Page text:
So What Are You Reading?

Reviews of Books.

Sunday, June 22, 2014

A Stricken Field by Martha Gellhorn

A Stricken Field by Martha Gellhorn
With the signing of the 1938 Munich Agreement, Nazi Germany annexed portions of Czechoslovakia inhabited by German speakers, an area that came to be known as the Sudetenland. A Stricken Field is a novel based on a week Martha Gellhorn spent in Prague in 1938. She had gone as a reporter on an assignment to interview President Benes, but got caught up in the plight of the refugees fleeing the German occupation. No longer citizens of Czechoslovakia, they were being forced to return to German controlled territory where they feared for their lives. While trying to write an objective piece on the effects of the Munich Agreement on the economy, she is confronted all around by the terrible problems of good citizens hiding and being forced to return to the brutal oppression of the Nazis.
She never wrote that news report. Instead she wrote this novel about two refugees Rita and Peter who, for a brief period of time, have found refuge in each other's love. Gellhorn is there too as Mary, an American reporter who observes a great injustice and is powerless to help.
Gellhorn admits she never read the published book until she had to write an Afterword to this 1985 edition. In that Afterword she concludes "I am proud of it. I am glad I wrote it. Novels can't 'accomplish' anything. Novels don't decide the course of history or change it but they can show what history is like for people who have no choice except to live through it or die from it. I remembered for them."
Today as Russia casts greedy eyes on eastern Ukraine and Russian-speaking Ukrainians seek to reunite with their homeland, this novel has a strangely modern relevance. Not that Putin is a new Hitler, but it points out the indifference and powerlessness of world governments to situations like these.

Saturday, June 21, 2014

Nettie's Trip South by Ann Turner

Nettie's Trip South by Ann Turner

Nettie's Trip South is a large format children's book with pencil illustrations on every page by Ronald Himler. It is based on diary entries of the author's great-grandmother. The book tells the story of 10 year old Nettie (Henrietta) and her sister accompanying their older brother on a trip from Albany New York to Richmond Virginia in the year 1859. Nettie has never seen slavery before and relates her encounters with Virginia slaves in a letter to her friend when she returns. A simple yet profound condemnation of the South's Peculiar Institution.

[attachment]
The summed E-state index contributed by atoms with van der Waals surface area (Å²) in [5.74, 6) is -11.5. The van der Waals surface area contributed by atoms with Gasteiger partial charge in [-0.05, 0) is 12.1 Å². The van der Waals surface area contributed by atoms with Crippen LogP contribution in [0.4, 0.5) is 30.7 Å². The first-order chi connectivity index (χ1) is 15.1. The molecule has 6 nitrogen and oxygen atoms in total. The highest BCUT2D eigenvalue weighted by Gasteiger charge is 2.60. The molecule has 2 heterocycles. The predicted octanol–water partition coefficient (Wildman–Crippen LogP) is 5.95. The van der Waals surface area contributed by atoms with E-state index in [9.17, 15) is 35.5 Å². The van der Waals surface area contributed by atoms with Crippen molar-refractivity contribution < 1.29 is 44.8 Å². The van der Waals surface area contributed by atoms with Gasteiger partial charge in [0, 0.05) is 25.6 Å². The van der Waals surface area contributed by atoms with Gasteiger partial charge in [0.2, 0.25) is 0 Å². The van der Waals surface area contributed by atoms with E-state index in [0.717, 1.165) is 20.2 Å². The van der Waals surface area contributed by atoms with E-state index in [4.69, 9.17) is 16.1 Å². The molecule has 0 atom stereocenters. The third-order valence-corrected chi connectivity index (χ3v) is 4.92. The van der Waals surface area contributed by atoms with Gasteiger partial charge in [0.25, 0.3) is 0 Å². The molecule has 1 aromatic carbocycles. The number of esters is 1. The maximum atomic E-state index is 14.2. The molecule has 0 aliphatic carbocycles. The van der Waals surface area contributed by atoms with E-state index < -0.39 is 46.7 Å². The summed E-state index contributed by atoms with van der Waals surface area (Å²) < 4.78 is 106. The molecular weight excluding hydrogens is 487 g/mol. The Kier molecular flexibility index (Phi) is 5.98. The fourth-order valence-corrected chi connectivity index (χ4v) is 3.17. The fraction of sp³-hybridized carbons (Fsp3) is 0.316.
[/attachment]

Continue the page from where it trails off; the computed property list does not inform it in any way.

Feiffer's Children by Jules Feiffer

Feiffer's Children by Jules Feiffer

Feiffer's Children was published in 1986, the year Jules Feiffer won the Pulitzer Prize for Editorial Cartooning in The Village Voice. It is a collection of his one page cartoon strips on children and parenting. Each comic strip takes up one page of and includes 6-10 frameless panels of his line-drawn black and white characters. One reviewer wrote that Feiffer writes of "the postwar Age of Anxiety in the big city." Be prepared for page after page of hilarious looks at anxious urban children and parents.
Included is his classic anti-war short graphic story Munro which was made into a film that won the Academy Award for Animated Short Film in 1961. Wikipedia described Munro as "a rebellious little boy who is accidentally drafted into the United States Army. No matter which adult he tells "I'm only four", they all fail to notice his age."
The book ends with "Movie-Child: An Afterword" which is a three page autobiographical sketch on Feiffer's growing up in a poor Jewish family in the Bronx. He talks about how his only escape from the dark, dingy and dangerous world around him was the movie house three blocks from his home. His heroes were Shirley Temple, Douglas Fairbanks, Henry Fonda, James Cagney, John Garfield, and Mickey Rooney.